‘Sounds like your average Devil-child to me.’ – Gozomel, dwarf demon hunter.
From the writer/director of the subversive horror/comedy Tucker & Dale vs Evil (and sadly, little else in the way of full feature-length films), Eli Craig has returned with Netflix Original that once again reshapes a horror subgenre, this time playing with the evil child trope and the expectations that come with it.
The Omen, obviously, is one of the first films that springs to mind when the ‘evil kid’ narrative, though it is by no means the only example. The Good Son features an evil McCauley Culkin (Kevin McCallister’s long-lost evil twin, it seems) who terrorizes a young Elijah Wood. Meanwhile, Children of the Corn (and its many, many sequels) also fits nicely, whereas Orphan plays around with the conventions of the subgenre without adding the humour of Little Evil. Listing examples potentially could go on and on. Creepy evil kids saturate the horror genre in almost every medium whether they are evil incarnate Damien, bloodthirsty killers as with Mike Myers of Rob Zombie’s Halloween, or the supernatural Grady twins of The Shining.
With that in mind, it is probably high time that the creepy kid genre be stretched out and reshaped in the capable hands of someone has done the same for the redneck horror genre. Gary Bloom (Adam Scott) is tasked with being stepfather to little Lucas, a little, evil son of a mother in disbelief (is there any other kind in these horror types?), Samantha Bloom (Evangeline Lilly).
Gary is of course next in a long line of Lucas’ stepfathers who have mysteriously died in bizarre and gruesome accidents, and familiar tropes and intertextuality do not stop there. Satantic motifs playfully punctuate the paranormal plot (666 and a goat hand puppet included for good measure), and other generic conventions make their welcome appearance – the speech of a Priest speaking in tongues is reversed in a satanic message, horrific nightmare visions are caused by Lucas, and a Priest foresees the end times. There are of course yet more of what the audiences expects from the genre, in the forms of character and plot points, but these horror clichés are turned comically on their head. Think Scary Movie, only funny.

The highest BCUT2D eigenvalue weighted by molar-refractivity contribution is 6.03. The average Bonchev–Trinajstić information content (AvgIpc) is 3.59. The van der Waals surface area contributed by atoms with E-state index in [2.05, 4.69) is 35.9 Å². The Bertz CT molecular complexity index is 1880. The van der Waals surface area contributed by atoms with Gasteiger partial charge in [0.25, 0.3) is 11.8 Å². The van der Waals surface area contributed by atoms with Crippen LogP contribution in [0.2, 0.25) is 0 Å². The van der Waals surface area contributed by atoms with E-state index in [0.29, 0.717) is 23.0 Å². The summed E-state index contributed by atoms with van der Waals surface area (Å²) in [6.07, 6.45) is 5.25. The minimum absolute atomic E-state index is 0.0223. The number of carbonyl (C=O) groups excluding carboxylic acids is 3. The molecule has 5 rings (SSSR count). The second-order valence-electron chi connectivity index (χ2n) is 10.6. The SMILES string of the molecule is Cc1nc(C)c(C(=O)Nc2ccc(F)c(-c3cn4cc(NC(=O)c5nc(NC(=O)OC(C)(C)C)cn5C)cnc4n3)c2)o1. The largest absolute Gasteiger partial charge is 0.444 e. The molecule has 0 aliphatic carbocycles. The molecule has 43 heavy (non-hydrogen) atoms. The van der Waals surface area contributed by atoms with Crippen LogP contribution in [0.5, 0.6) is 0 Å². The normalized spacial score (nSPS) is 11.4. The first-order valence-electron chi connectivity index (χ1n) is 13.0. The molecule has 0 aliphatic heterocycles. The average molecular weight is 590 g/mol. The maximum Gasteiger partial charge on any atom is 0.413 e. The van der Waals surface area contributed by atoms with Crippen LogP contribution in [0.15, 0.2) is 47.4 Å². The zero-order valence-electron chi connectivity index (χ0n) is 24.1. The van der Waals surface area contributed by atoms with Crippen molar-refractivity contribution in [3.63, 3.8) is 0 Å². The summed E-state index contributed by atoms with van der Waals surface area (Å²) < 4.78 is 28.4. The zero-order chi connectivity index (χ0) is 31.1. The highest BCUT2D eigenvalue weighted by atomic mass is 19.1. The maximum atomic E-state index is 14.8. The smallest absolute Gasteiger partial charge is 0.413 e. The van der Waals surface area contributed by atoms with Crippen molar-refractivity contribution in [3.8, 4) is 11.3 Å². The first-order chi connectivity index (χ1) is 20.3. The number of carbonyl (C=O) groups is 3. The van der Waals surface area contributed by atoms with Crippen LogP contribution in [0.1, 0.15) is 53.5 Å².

References are cleverly made to other horror films with kids at the core, including The Shining‘s Grady twins, Poltergiest tv silhouette, a corn field as with King’s Children of the Corn and a iconographic reference in regards to Lucas’ clothes mirroring Damien’s from the hat right down to the shoes, to name a few. In the realms of pastiche, such references are expected and welcomed, the film marking its reference points as it simultaneously tears them apart and throws them back together. Craig does this with some aptitude as he does Tucker & Dale, especially when one considers how frequent horror/comedies are produced and how often they end in critical and commercial failure.
The simple horror plot is forgivable, more so when it is crafted purposely as such in order to make light of the tropes, clichés and conventions that we have come to love. Pastiche, it seems, is a great way of retelling the same tired old stories instead relying upon twists that grow yet more unbelievablewith new film that attempts something a little different. Orphan is a prime example of a plot twist so extremely unlikely it makes the film funnier than it should have been, instead of aiming for funny from the off.
In the respect of the above, performances throughout the film are fitting, with Adam Scott playing the unlikely stepfather hero and Evangeline Lilly as the disbelieving mother who could not fathom that her son may be evil incarnate. Owen Atlas lends his creepy-kid acting ability along with a naturally creepy kid resting face. Though none of the actors truly stand out as such, it is not to the detriment of the pastiche plot or the film at large – we are not here for Oscar-worthy performances. However, much of the more comical and memorable moments of the film are derived from the supporting cast of characters – the post-modernism of the plot is more important than the performances of of those playing generic characters.
Eli Craig’s Little Evil is a fun little Sunday afternoon horror/comedy better scripted and produced than many of the hybrid genre. While not quite on par with Tucker & Dale, Little Evil offers a fresh, funny slice of satanic cake.
The Film Fanatic